Fall Mushroom Foray
Instructor: Tim Wheeler
September 25 at 7 a.m. – September 26 at 4 p.m.
This course will provide a thorough introduction to edible mushrooms and the role fungi plays in the northern Rockies ecosystem. You will need no previous education in mycology to take this course, but since most fungi have no common names, familiarity with the concept of genus and species names will improve your appreciation of the material. Students will gain familiarity with the use of a botanical key in identifying fungi, and learn the ecology and uses of edible mushrooms and how to discern between edible and poisonous mushrooms in the field. Since spring and fall species are quite different, be sure to sign up for our Summer Mushroom course to get a complete mushroom experience.
Meeting Place: Glacier Institute Field Camp.
Tentative Itinerary (subject to change):
Day 1: We will begin the day at 7 a.m. with questions, discussions, and slide viewing throughout the early morning, and then depart for prime mushroom habitat near Glacier. We will learn to identify and study the complexities of local mushrooms and search for mushrooms growing in such specialized habitats as riparian areas and recent forest burns. We will seek out the different ecological niches- riparian, sylvan, alpine and montane of northern Rockies fungi and we’ll probably find several species in each site. Students will get a glimpse of the enormous number of fungi that are the source of nutrition for the entire forest.
After dinner we will regroup for an extensive slideshow of different mushroom groups. With thousands of slides from which to choose, we will glimpse a bit into the wide array of fungi that inhabit the Northwest. We will uncover the amazing life cycles of these varied species of fungi, and discuss the overall importance of mushrooms in a healthy habitat.
Day 2: After spending the morning roaming in the moist old growth cedar hemlock forests, we will sit down to identify the most curious of our finds. The final lecture will summarize the groups of fungi, the hallmarks of field identification and a summary of the genera covered in class. The course will end by 4 p.m. and will not be cancelled due to weather.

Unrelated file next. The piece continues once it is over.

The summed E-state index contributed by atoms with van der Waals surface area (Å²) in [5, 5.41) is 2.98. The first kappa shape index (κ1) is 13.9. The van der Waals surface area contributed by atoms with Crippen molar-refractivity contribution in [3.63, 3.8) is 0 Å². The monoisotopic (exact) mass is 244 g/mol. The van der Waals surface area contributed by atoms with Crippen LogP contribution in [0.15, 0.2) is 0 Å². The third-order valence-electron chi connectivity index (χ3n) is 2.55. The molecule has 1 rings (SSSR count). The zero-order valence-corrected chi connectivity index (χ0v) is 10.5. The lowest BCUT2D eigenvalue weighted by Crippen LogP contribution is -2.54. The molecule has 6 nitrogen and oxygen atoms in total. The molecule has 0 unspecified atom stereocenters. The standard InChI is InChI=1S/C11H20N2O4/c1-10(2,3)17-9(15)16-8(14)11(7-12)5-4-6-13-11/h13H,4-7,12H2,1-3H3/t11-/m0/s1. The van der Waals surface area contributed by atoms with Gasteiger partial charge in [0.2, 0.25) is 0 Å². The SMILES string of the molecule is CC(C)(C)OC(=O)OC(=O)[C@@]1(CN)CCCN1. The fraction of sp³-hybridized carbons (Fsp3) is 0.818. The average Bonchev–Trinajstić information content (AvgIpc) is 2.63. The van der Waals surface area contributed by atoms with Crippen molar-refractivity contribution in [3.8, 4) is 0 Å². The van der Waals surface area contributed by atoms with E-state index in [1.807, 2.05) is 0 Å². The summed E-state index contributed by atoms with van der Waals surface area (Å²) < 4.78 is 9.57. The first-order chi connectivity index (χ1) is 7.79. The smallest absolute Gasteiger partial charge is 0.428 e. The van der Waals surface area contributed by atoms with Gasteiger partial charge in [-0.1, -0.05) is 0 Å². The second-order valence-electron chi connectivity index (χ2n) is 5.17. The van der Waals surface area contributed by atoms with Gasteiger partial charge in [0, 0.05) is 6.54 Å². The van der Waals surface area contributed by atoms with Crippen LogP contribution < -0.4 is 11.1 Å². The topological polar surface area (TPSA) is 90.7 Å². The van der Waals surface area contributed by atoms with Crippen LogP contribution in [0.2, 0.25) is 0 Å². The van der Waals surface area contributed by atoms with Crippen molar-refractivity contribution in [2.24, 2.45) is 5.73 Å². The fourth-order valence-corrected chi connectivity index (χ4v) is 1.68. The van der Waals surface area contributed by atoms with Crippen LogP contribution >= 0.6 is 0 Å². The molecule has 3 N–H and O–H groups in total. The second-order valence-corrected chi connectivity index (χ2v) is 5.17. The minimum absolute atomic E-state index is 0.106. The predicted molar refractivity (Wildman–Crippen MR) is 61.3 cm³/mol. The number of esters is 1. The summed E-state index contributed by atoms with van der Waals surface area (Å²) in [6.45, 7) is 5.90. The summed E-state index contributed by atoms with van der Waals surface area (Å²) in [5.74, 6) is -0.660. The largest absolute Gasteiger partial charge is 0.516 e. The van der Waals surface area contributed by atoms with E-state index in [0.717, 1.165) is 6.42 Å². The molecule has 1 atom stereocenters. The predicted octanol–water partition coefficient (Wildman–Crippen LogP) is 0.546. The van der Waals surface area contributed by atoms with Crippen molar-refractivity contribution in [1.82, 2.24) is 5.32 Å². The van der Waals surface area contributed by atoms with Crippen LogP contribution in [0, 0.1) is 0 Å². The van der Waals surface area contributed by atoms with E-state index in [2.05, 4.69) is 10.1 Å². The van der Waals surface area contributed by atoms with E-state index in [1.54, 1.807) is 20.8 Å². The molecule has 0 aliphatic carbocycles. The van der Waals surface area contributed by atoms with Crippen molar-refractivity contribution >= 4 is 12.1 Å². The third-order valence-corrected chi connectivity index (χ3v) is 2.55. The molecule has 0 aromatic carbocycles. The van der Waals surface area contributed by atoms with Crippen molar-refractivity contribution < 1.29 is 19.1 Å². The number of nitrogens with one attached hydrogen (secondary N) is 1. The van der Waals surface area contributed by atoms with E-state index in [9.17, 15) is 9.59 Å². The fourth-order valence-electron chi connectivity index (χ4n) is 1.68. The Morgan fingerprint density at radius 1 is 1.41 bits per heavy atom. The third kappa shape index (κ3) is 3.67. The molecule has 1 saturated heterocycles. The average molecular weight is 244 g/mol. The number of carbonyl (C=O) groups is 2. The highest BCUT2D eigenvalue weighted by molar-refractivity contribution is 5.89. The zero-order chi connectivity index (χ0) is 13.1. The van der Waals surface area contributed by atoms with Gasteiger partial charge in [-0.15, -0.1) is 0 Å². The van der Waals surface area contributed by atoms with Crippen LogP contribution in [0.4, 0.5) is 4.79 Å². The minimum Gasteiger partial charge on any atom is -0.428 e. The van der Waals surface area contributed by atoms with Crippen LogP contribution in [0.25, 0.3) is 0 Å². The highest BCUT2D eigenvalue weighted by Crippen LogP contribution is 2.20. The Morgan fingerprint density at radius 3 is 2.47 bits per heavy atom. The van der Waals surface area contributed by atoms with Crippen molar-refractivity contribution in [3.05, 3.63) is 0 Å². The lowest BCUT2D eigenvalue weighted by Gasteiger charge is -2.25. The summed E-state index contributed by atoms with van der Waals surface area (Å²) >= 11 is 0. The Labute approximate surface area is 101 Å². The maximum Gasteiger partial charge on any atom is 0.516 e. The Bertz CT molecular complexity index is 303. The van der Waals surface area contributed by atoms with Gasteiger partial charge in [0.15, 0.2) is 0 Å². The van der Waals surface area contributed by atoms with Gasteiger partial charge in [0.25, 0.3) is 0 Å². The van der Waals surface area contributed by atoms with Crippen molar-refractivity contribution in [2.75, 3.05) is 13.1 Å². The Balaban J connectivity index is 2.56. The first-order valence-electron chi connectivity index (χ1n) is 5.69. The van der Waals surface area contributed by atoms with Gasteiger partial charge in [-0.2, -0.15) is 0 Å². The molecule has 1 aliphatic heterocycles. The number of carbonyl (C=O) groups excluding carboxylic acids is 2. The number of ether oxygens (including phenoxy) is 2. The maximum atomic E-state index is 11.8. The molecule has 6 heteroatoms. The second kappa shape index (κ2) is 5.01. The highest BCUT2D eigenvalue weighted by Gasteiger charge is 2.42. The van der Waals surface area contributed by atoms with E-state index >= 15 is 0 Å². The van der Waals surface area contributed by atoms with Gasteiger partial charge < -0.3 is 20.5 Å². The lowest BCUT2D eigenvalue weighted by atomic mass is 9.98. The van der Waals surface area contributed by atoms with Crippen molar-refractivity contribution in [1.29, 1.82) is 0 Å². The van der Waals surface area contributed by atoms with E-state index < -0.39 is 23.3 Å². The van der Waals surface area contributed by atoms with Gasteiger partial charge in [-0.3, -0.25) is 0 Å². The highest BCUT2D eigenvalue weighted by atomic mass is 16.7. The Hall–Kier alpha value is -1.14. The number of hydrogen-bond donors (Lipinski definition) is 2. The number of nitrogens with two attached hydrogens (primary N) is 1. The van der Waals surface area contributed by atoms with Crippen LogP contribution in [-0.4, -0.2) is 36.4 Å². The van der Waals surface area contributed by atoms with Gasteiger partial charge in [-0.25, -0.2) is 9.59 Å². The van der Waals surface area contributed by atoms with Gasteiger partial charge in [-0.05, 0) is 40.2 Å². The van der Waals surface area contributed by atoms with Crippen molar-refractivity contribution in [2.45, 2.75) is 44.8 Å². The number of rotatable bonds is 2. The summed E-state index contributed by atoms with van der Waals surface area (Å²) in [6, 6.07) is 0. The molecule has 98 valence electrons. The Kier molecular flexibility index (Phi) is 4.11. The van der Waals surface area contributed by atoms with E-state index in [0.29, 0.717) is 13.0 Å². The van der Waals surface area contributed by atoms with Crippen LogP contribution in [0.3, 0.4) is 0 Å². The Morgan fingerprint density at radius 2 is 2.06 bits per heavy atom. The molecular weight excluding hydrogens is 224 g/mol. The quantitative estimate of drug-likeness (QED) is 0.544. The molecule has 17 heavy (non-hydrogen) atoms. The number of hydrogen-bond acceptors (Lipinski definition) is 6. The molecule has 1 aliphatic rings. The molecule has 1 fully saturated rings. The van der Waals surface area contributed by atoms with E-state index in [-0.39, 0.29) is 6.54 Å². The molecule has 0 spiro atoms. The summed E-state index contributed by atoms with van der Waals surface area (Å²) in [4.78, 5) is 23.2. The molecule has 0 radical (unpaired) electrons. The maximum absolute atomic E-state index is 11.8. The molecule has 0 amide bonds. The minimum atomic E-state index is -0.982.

Food: The following meals are included: lunch on Day 1 through lunch on Day 2.
Accommodations: 1 night of lodging are included into the course fee. Our student cabins are basic, hostel-style cabins with 5 single beds, bedside lights, and electrical outlets. Students should be prepared to share a cabin with up to 4 other people, cabins are separated by gender. Couples may be paired up in the event there is ample space. We provide a bottom sheet for your bed as well as a pillow and pillow case, but please bring a warm sleeping bag. Be sure to bring a flashlight or headlamp for night trips to the bathroom. The community bathhouse has flush toilets, sinks, and hot showers.
Park Entrance Fees: Participants are responsible for purchasing their park entrance passes prior to the course. These can be purchased online at: https://www.recreation.gov/sitepass/74280.
Course Equipment: You will receive a Field Camp gear list once you register. Most importantly are comfortable hiking shoes, snacks, water bottle at least 1-2 liters, backpack, rain gear, hat, and sunscreen. Weather can be varied, especially in the spring and fall, so please be prepared with appropriate clothing, with extra warm layers. A field journal and pencil to take notes while you learn and any field guides that you like to use are optional. If you have a basket that you like to use for collecting mushrooms please bring it along. We will provide paper bags for specimens. Please bring fresh samples of any mushrooms you have found in the week prior to class.
Physical Requirements: Moderate hikes- less than one mile and 500 feet elevation gain. We will mostly be hiking off-trail through both open and dense stands of forest, searching for fungal friends.
Academic Credit: Please see our ‘2021 Academic Credit’ link on our website to learn about OPI credits for our courses.